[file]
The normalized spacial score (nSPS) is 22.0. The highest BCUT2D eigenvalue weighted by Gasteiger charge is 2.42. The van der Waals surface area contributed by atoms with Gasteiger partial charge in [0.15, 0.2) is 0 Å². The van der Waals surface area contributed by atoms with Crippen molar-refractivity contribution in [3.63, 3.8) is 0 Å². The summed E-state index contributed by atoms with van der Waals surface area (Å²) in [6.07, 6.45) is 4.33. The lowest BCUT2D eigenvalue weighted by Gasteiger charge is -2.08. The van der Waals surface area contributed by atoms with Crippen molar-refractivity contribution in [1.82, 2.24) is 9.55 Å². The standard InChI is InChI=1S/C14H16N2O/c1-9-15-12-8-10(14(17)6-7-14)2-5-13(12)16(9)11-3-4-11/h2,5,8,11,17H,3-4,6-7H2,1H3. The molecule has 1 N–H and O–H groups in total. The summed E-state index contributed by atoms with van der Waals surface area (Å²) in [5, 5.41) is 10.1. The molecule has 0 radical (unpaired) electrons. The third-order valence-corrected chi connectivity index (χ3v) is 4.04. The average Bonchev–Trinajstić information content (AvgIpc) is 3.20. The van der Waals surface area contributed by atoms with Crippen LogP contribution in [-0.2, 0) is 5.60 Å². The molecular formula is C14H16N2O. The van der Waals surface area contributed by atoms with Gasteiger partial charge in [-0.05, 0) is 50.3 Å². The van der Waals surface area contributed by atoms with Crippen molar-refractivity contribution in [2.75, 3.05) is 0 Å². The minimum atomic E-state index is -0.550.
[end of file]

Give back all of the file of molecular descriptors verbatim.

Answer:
The normalized spacial score (nSPS) is 22.0. The highest BCUT2D eigenvalue weighted by Gasteiger charge is 2.42. The van der Waals surface area contributed by atoms with Gasteiger partial charge in [0.15, 0.2) is 0 Å². The van der Waals surface area contributed by atoms with Crippen molar-refractivity contribution in [3.63, 3.8) is 0 Å². The summed E-state index contributed by atoms with van der Waals surface area (Å²) in [6.07, 6.45) is 4.33. The lowest BCUT2D eigenvalue weighted by Gasteiger charge is -2.08. The van der Waals surface area contributed by atoms with Crippen molar-refractivity contribution in [1.82, 2.24) is 9.55 Å². The standard InChI is InChI=1S/C14H16N2O/c1-9-15-12-8-10(14(17)6-7-14)2-5-13(12)16(9)11-3-4-11/h2,5,8,11,17H,3-4,6-7H2,1H3. The molecule has 1 N–H and O–H groups in total. The summed E-state index contributed by atoms with van der Waals surface area (Å²) in [5, 5.41) is 10.1. The molecule has 0 radical (unpaired) electrons. The third-order valence-corrected chi connectivity index (χ3v) is 4.04. The average Bonchev–Trinajstić information content (AvgIpc) is 3.20. The van der Waals surface area contributed by atoms with Crippen LogP contribution in [-0.2, 0) is 5.60 Å². The molecular formula is C14H16N2O. The van der Waals surface area contributed by atoms with Gasteiger partial charge in [-0.05, 0) is 50.3 Å². The van der Waals surface area contributed by atoms with Crippen molar-refractivity contribution in [2.75, 3.05) is 0 Å². The minimum atomic E-state index is -0.550.